Aug. 12, 2021 — Veteran Wisconsin Congressman Ron Kind (D-La Crosse) said Tuesday that 26 years in the House of Representatives will be enough. He told the covering reporters that he is “out of gas,” and will not seek re-election in 2022. Kind was first elected to his southwestern Badger State congressional district in 1996.
In his remarks, the congressman said he is ” . . . part of a dying breed in public service today in Washington and certainly in Madison — someone who tried to be reasonable, pragmatic, thoughtful, worked hard to try to find common ground with my colleagues, work in a bipartisan way to find bipartisan solutions for the challenges that we face.”
Wisconsin’s 3rd District is one of seven seats in the country that voted for ex-President Trump in both 2020 and 2016 (Trump ’20: 51-47 percent; Trump ’16: 49-45 percent) and elects a Democrat to the House. Kind’s 2020 election percentage margin, 51-49, was the closest of his long career. Over his 11 re-election campaigns not including 2020, the long-time incumbent averaged 64.8 percent of the general election vote.
Rep. Kind’s 2020 November opponent, retired Navy SEAL Derrick Van Orden (R), had already announced his return for a re-match and had raised just over $750,000 since the beginning of this year, holding more than $600,000 in his campaign account according to the June 30 financial disclosure report. Despite his retirement announcement, Kind had been active in raising money, bringing in over $630,000 since the beginning of the year and was in strong financial shape with just under $1.4 million in the bank at the June 30 reporting deadline.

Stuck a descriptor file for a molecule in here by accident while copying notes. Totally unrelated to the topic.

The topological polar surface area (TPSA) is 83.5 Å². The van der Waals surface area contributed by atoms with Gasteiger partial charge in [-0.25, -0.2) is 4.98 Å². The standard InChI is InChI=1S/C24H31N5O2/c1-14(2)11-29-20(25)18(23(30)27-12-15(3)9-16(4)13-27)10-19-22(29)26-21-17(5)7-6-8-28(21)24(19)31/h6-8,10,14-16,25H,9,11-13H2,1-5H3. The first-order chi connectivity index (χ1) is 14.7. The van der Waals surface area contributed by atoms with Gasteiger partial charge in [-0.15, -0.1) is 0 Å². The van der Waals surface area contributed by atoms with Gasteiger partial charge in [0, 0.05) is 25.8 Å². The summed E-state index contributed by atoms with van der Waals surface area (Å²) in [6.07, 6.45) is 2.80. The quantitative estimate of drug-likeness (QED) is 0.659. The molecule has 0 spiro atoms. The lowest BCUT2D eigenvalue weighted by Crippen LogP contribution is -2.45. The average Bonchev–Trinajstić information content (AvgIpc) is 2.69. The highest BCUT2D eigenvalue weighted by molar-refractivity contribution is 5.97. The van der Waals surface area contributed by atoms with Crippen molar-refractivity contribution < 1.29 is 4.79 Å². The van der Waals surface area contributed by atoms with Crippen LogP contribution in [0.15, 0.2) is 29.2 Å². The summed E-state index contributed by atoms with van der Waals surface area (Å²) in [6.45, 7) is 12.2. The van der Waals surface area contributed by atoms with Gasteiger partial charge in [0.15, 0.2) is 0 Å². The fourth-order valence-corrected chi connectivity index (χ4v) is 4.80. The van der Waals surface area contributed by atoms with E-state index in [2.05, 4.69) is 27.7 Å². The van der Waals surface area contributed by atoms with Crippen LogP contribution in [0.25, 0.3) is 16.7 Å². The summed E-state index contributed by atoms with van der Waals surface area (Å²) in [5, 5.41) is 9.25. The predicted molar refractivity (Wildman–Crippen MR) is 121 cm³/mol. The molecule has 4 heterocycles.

Therefore, and considering his active work in the district this year, the retirement announcement comes as a surprise. Examining the district’s recent changing voting history, since the electorate posted 55 percent for President Obama in 2012 to Rep. Kind having a close re-election eight years later, WI-3 likely becomes the Republicans’ top national conversion target, at least for the short term.
The 3rd District sits in the far western corner of the state, beginning at the southwestern tip of the Wisconsin southern border, just across the Mississippi River from Dubuque, Iowa. It then travels northward up the Iowa and Minnesota borders to encompass its two population anchor cities of La Crosse and Eau Claire, that house just over 52,000 and 67,000 individuals, respectively. The district then moves east to capture some of the central Wisconsin rural areas.